To take these relationships further, if you skip a number and then divide, the result is 0.382. This number, when added to 0.618, equals 1.
The ratios created using the Fibonacci series found their way into the financial mainstream during the late bull market of the 90s. Although futures traders had been using them for quite some time, it was not until the advent of real-time charting software was invented, which manually calculated the Fibonacci levels, that it became more readily available as a tool for the general public. The levels created by the Fibonacci series are now widely popular in all markets, although still most widely followed in the futures.
The main Fibonacci retracement levels which I use in the markets are the 138.2%, 100%, 61.8%, 50%, 38.2%, 0%, and -38.2% levels. Two other numbers often used by other traders of my acquaintance include 0.786 and 1.27. These are the square roots of 0.618 and 1.618. As I said earlier, however, I prefer to keep things simple and have never been compelled enough to add these to my chart analysis. The practical uses of Fibonacci ratios in technical analysis are as a means of projecting upcoming price corrections or retracement levels, and can be used both in terms of price projections, as well as time projections.
In next week’s installment of this educational series I will begin to explore the practical applications of utilizing Fibonacci levels while trading. In it, I will teach you not only how to draw Fibonacci grids correctly, but also how to read the projected price levels. This goes beyond simply identifying the actual price, to how to take a position based upon those price zones. To complete the series, the following week I shall divulge several more advanced applications of the Fibonacci series, taking Fibonacci trading to the next level.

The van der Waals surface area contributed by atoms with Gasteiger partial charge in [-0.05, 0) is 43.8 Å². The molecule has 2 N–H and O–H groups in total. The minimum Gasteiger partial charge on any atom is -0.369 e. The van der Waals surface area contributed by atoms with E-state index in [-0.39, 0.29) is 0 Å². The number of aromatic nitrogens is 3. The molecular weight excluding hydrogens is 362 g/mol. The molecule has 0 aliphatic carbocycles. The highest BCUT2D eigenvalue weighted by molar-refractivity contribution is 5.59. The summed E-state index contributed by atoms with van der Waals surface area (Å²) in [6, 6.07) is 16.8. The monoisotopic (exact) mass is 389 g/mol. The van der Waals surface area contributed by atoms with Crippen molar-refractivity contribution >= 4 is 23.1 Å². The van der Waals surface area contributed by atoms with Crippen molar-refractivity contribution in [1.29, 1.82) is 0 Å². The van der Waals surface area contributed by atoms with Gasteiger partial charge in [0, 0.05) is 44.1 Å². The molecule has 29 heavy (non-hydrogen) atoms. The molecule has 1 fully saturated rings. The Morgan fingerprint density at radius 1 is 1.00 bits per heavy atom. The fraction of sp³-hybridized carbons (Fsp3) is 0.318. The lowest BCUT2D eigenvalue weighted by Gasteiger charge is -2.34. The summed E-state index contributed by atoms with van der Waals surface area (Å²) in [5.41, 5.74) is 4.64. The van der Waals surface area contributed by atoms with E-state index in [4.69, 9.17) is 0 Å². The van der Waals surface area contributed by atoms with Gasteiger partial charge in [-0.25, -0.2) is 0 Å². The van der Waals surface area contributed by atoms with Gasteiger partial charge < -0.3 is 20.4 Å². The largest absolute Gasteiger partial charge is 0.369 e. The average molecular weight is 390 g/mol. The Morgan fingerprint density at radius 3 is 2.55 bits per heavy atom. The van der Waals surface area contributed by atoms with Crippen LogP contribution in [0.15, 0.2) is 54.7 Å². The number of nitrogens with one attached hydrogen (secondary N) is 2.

I hope you have enjoyed this installment of Fibonacci Trading with Toni Hansen! To learn more about the unique style of technical analysis I use for locating high probability trades on all times frames and across numerous marketplaces, check out my Trading Made Simple CD series at http://www.swingtrader.net (Don’t let the name fool you! This is not for swingtraders only!) In my 10-hour audio/video CD course bundle, which also includes 400+ pages of text, I take technical analysis beyond all the indicators and patterns of traditional analysis and explore in great detail price and momentum development. This educational series is a culmination of 11 years of full-time trading and market analysis, detailing the core building blocks of all market moves. Please feel free to also email me any questions or comments directly through my website at http://www.tradingfrommainstreet.com.
Toni Hansen is one of the most respected technical analysts and traders in the industry with a high reputation for accuracy in both bull and bear markets. Her style of trading and market analysis transcends both time as well as market vehicles, making it attractive to investors and trader of stocks, futures, options, ETFs, and even the FOREX market. Toni is a frequent lecturer at trading clubs and industry expos. She is also a popular market columnist and is a repeat contributor to SFO Magazine. She recently co-authored High Profits in High Heels from Marketplace Books and SFO’s Personal Investor Series book Online Trading. Email Toni.